Archive for the ‘Osteoporosis’ Category
“Why did I Fracture?” and “Why do I have Osteoporosis?” are common questions I hear from older women and men. They are taking Calcium and Vitamin D3, eating a diet with Protein, Fruits and Vegetables, and Exercising regularly. They are “doing everything right”, and still they have deteriorating bones. What is wrong?
The simple answer is “Birthday Disease” – too many birthdays. Increased Fracture Risk (Clinical Osteoporosis) is totally natural as we age. Women after Menopause, and men after age 70, lose 1-2% of their Bone Mineral Density (BMD), and more of their Bone Strength, every year.
When I was in Medical School, 40 years ago, that was the end of the story. Many older women (and some older men) became kyphotic (stooped over), fractured and fell, and either died or went to a nursing home for the rest of their lives. Then, there was nothing we could do to stop it. Today we can often prevent osteoporosis, fractures and misery.
Sometimes a person breaks a hip first, then they fall. This happens a lot more often than we realize. When the break is just below the ball of the hip, the fracture may have come before the fall. Moreover, that Fragility Fracture may have gradually developed over days or weeks.
How is it possible that a person does not realize that the hip is gradually crumbling? We call it a Stress Fracture when a crack gradually developes. Small cracks gradually getting bigger are usually not recognized until they are completely across the bone and it breaks, causing the patient to fall. Why?
The aching pain of a stress fracture is often too gradual to distinguish from arthritis pain until the break is complete and the whole bone collapses. The best way to see this process is to watch a video of the I-35W bridge collapsing in Minneapolis on 1st August 2007. http://search.yahoo.com/search?ei=utf-8&fr=aaplw&p=i35w+collapse Tiny cracks slowly developed in the steel until one day……..THUD!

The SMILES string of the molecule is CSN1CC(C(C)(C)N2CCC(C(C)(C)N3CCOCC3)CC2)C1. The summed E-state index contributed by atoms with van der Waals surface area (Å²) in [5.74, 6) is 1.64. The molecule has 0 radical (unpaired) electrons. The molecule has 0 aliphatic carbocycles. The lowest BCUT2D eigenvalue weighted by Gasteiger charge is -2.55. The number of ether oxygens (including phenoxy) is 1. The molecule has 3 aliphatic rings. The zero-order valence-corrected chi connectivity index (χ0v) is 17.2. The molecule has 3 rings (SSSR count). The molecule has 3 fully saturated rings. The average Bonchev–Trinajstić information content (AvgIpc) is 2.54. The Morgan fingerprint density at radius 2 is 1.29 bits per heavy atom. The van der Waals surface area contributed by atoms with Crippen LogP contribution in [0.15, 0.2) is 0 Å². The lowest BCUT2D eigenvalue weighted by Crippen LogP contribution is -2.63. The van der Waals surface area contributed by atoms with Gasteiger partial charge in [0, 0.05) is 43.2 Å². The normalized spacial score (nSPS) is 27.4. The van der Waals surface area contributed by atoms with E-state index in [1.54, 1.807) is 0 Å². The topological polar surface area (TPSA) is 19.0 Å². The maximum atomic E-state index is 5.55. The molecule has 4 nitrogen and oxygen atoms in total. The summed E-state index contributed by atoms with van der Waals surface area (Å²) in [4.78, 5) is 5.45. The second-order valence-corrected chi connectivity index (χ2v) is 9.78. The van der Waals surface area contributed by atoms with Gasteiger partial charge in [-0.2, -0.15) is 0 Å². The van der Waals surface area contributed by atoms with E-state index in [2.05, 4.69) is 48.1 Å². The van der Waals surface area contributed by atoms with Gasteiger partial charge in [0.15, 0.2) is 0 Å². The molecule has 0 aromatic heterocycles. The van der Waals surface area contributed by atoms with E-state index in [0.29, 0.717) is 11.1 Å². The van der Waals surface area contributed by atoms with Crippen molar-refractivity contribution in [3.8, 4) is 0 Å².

How can you detect who is at high Hip Fracture Risk? A very low DXA T-score, especially in the spine, is a good indication. But DXA often fails if the spine is already crumbling or has arthritis. A better indication is Vertebral Fracture Assessment (VFA). Looking at the spine from the side, Vertebral Compression Deformities can indicate crumbling spongy bone in the spine before the spongy bone in the hip also crumbles.
Know where you stand. Get a Complete Bone Health Evaluation. Take Control of your future.
Jay Ginther, MD
Wrong Question! What you should be managing is Fracture Risk. If you only look at Bone Mineral Density (BMD), you miss the chance to decrease Fracture Risk in the overwhelming majority of people.
85% of the women who Fracture have a DXA score of “osteopenia” or even “normal”. Keeping their bone density at “only osteopenia” does them no favor. So how can you manage Fracture Risk?
Our Amgen Medical Liaison met with us this week. Her job is to supply information which has been published or presented at major meetings. She meets only with practitioners (MD, NP in our case) and cannot market any medications.
This is good. For the first time in 5 years, I missed ASBMR (American Society for Bone & Mineral Research). She was able to show us several studies presented at that meeting that were most helpful.
NP Katie and I, like most practitioners, always approach scientific papers with a critical eye. The studies answered several questions. They also raised further questions. Perhaps those answers will come next year.
Legislators pass rules and regs to keep medical practitioners away from information supplied by persons employed by Pharma. They fail to understand the value of critcally evaluating new scientific data. Detailed information about each available medication is needed if we are to find the best osteoporosis medication for each patient each time.
No single osteoporosis medication is right for everyone all the time. Every osteoporosis medication is the best choice for someone at some time. There are times when no medication is the best choice.
The more information Katie and I have about medications, the smarter we are when helping to choose what is best for each individual. No one can go to all meetings or read all published studies. A Pharma Medical Liaison helps gather relevant information.
YOU too can gather information before and after you visit your doc. Use the left column to find blogs about topics that interest you. You can Take Control.
Jay Ginther, MD